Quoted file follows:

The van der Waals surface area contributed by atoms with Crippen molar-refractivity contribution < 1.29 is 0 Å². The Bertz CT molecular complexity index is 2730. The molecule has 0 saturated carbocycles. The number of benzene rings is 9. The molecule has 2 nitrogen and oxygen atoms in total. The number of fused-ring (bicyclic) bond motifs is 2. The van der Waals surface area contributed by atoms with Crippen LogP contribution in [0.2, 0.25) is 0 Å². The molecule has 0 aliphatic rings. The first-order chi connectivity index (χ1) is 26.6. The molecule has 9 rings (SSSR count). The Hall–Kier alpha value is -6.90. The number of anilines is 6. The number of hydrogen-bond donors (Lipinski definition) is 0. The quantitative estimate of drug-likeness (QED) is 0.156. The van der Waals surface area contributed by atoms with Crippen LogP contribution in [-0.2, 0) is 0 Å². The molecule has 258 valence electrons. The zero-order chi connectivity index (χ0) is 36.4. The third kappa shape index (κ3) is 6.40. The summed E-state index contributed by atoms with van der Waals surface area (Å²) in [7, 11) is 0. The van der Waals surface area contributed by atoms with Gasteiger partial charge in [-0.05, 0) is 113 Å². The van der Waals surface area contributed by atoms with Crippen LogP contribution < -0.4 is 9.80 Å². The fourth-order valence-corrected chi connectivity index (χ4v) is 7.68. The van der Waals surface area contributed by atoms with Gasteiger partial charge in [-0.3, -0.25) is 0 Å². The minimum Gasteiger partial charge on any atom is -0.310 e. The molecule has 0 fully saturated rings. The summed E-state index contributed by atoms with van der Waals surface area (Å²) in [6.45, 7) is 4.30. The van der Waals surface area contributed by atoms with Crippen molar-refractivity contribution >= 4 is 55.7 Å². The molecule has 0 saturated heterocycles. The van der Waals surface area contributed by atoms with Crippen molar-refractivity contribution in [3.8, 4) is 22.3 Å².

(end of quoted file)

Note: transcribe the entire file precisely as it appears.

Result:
The van der Waals surface area contributed by atoms with Crippen molar-refractivity contribution < 1.29 is 0 Å². The Bertz CT molecular complexity index is 2730. The molecule has 0 saturated carbocycles. The number of benzene rings is 9. The molecule has 2 nitrogen and oxygen atoms in total. The number of fused-ring (bicyclic) bond motifs is 2. The van der Waals surface area contributed by atoms with Crippen LogP contribution in [0.2, 0.25) is 0 Å². The molecule has 0 aliphatic rings. The first-order chi connectivity index (χ1) is 26.6. The molecule has 9 rings (SSSR count). The Hall–Kier alpha value is -6.90. The number of anilines is 6. The number of hydrogen-bond donors (Lipinski definition) is 0. The quantitative estimate of drug-likeness (QED) is 0.156. The van der Waals surface area contributed by atoms with Crippen LogP contribution in [-0.2, 0) is 0 Å². The molecule has 258 valence electrons. The zero-order chi connectivity index (χ0) is 36.4. The third kappa shape index (κ3) is 6.40. The summed E-state index contributed by atoms with van der Waals surface area (Å²) in [7, 11) is 0. The van der Waals surface area contributed by atoms with Gasteiger partial charge in [-0.05, 0) is 113 Å². The van der Waals surface area contributed by atoms with Crippen LogP contribution < -0.4 is 9.80 Å². The fourth-order valence-corrected chi connectivity index (χ4v) is 7.68. The van der Waals surface area contributed by atoms with Gasteiger partial charge in [-0.3, -0.25) is 0 Å². The minimum Gasteiger partial charge on any atom is -0.310 e. The molecule has 0 fully saturated rings. The summed E-state index contributed by atoms with van der Waals surface area (Å²) in [6.45, 7) is 4.30. The van der Waals surface area contributed by atoms with Crippen molar-refractivity contribution >= 4 is 55.7 Å². The molecule has 0 saturated heterocycles. The van der Waals surface area contributed by atoms with Crippen molar-refractivity contribution in [3.8, 4) is 22.3 Å².